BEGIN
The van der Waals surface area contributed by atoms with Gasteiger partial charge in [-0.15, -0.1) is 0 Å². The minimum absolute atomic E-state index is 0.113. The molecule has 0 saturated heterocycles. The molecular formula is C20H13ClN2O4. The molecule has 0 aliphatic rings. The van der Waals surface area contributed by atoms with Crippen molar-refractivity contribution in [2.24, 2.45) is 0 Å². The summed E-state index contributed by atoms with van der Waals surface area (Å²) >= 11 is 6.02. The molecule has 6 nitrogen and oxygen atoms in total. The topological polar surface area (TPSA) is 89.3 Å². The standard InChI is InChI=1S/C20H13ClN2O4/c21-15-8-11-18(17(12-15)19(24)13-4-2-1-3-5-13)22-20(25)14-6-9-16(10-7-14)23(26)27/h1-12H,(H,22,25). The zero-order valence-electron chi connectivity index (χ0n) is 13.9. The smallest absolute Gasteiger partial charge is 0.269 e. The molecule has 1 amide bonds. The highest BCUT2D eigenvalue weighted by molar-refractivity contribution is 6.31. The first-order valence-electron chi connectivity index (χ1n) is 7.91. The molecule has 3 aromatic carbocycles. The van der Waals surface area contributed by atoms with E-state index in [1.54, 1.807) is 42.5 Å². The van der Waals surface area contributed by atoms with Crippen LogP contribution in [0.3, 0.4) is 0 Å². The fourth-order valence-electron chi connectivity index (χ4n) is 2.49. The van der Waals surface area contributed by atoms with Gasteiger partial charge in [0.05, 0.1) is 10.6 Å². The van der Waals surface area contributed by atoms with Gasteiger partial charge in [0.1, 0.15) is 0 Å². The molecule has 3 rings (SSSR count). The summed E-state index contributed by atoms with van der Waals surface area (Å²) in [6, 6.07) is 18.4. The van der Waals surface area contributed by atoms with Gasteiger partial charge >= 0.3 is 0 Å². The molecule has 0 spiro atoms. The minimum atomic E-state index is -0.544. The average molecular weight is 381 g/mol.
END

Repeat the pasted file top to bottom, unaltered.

The van der Waals surface area contributed by atoms with Gasteiger partial charge in [-0.15, -0.1) is 0 Å². The minimum absolute atomic E-state index is 0.113. The molecule has 0 saturated heterocycles. The molecular formula is C20H13ClN2O4. The molecule has 0 aliphatic rings. The van der Waals surface area contributed by atoms with Crippen molar-refractivity contribution in [2.24, 2.45) is 0 Å². The summed E-state index contributed by atoms with van der Waals surface area (Å²) >= 11 is 6.02. The molecule has 6 nitrogen and oxygen atoms in total. The topological polar surface area (TPSA) is 89.3 Å². The standard InChI is InChI=1S/C20H13ClN2O4/c21-15-8-11-18(17(12-15)19(24)13-4-2-1-3-5-13)22-20(25)14-6-9-16(10-7-14)23(26)27/h1-12H,(H,22,25). The zero-order valence-electron chi connectivity index (χ0n) is 13.9. The smallest absolute Gasteiger partial charge is 0.269 e. The molecule has 1 amide bonds. The highest BCUT2D eigenvalue weighted by molar-refractivity contribution is 6.31. The first-order valence-electron chi connectivity index (χ1n) is 7.91. The molecule has 3 aromatic carbocycles. The van der Waals surface area contributed by atoms with E-state index in [1.54, 1.807) is 42.5 Å². The van der Waals surface area contributed by atoms with Crippen LogP contribution in [0.3, 0.4) is 0 Å². The fourth-order valence-electron chi connectivity index (χ4n) is 2.49. The van der Waals surface area contributed by atoms with Gasteiger partial charge in [0.05, 0.1) is 10.6 Å². The van der Waals surface area contributed by atoms with Gasteiger partial charge in [0.1, 0.15) is 0 Å². The molecule has 3 rings (SSSR count). The summed E-state index contributed by atoms with van der Waals surface area (Å²) in [6, 6.07) is 18.4. The van der Waals surface area contributed by atoms with Gasteiger partial charge >= 0.3 is 0 Å². The molecule has 0 spiro atoms. The minimum atomic E-state index is -0.544. The average molecular weight is 381 g/mol.